In honor of National Prevention Week, Workers Assistance Program has gotten several of its program directors together to share their thoughts on prevention, their programs, and how substance abuse prevention and mental health promotion are improving our workplaces, schools, and communities. Today, we focus on the Strengthening Families Program (SFP) through the words of its director Maria Matthews. 

Recently, professionals in the field of prevention have incorporated the elements, principles, and approaches of family support into prevention. The focus of family support programs is to promote the acquisition of knowledge and skills that strengthens family functioning. It is well recognized that family support holds the promise of obtaining better outcomes for children and families. 

Family Support is:

  • A set of beliefs with an approach to strengthening and empowering families as well as communities.
  • A type of grassroots, and community- based program designated to prevent family problems.
  • A shift in human services delivery.
  • A movement for social change.
  • Improving the families’ ability to access resources they need.
  • Building relationships based on equality and respect.
  • Celebrating diversity and affirming cultural, racial and linguistic identity.

The Strengthening Families Program is an evidence-based prevention program focusing on reducing family-related risk factors for adolescent problem behaviors and building protective factors in young adolescent children and their parents/caregivers. Since 2008, Workers Assistance Program has provided family-focused prevention services for youth living in the 78744 ZIP code through the Strengthening Families Program. WAP recognizes that youth and families are part of communities with unique cultural, ethnic, and socio-economic characteristics, and our programs strive to meet our community’s needs. To effectively support youth, prevention programs must recognize that children will be happier and healthier when they are raised in strong families, and that families will be stronger when they are living in supportive communities.

SFP facilitates seven two-hour sessions for parents and youth who attend separate skill-building groups for the first hour and spend the second hour together in supervised family activities. The parenting sessions review appropriate developmental expectations, teach parents to interact positively with children (such as showing enthusiasm and attention for good behavior) including active listening, and reducing criticism and sarcasm. The youth sessions includes communication skills, problem solving, peer resistance and coping skills. The family sessions allow the parents and children time to practice what they learned in their individual sessions through the implementation of hands-on family activities. This is also a time for the program facilitators to coach and encourage family members for improvements in parent/child interactions.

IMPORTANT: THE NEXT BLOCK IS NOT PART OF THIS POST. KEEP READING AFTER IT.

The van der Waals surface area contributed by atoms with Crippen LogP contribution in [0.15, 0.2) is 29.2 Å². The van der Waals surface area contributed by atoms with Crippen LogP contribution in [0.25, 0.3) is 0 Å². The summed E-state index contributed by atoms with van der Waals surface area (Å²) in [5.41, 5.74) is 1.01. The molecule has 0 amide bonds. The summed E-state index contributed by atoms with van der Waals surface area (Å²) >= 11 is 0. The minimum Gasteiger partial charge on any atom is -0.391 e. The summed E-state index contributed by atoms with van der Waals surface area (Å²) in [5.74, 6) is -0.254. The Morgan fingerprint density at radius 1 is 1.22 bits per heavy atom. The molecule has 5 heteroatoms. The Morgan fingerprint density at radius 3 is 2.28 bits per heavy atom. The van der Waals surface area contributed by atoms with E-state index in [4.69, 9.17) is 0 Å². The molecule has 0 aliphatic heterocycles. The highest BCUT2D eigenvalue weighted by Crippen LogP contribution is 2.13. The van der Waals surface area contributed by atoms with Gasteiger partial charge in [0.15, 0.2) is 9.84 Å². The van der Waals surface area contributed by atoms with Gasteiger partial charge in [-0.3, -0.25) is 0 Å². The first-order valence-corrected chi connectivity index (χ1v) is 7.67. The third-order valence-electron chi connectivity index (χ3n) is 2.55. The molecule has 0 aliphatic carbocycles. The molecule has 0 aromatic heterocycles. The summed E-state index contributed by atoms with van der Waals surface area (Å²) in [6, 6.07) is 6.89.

The Strengthening Families Program is highly rated by international and national review groups, including the prestigious World Health Organization, Cochrane Collaboration Reviews in Oxford, United Nations Office of Drugs and Crime in Vienna and the National Institute on Drug Abuse (NIDA). We assess our program’s successes through measuring increases in family strengths and reductions in risk factors. This includes behavioral, emotional, academic and social problems. SFP is now widely used also as a universal primary prevention intervention in schools, churches, and communities. The Strengthening Families Program is successful because it promotes protective factors, like improved family relationships, parenting skills, and the youth’s social and life skills, which work as effective substance abuse prevention, promote mental wellness, and correct disruptive behavior in the classroom and home.

We are proud to be an effective and contributing member of the local community here in Austin. Prevention is very important to staff in SFP and Workers Assistance Program. If you would like to know more about us, please feel free to contact us at 512-444-9505.

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National Prevention Week Blog Series: Coordinated Training Services

In honor of National Prevention Week, Workers Assistance Program has gotten several of its program directors together to share their thoughts on prevention, their programs, and how substance abuse prevention and mental health promotion are improving our workplaces, schools, and communities. Today, we focus on Coordinated Training Services (CTS) through the words of its director Samantha Thompson, a five-year veteran of WAP. 

 

Coordinated Training Services (CTS) is your one-stop prevention training shop! We are dedicated to providing innovative trainings focused on the prevention of alcohol, tobacco, and other drug use (ATOD) by young people. Additionally, we also provide trainings for professional development such as Prevention Ethics and the Substance Abuse Prevention Skills Training, essentials for those preparing to take their Certified Prevention Specialist Exam.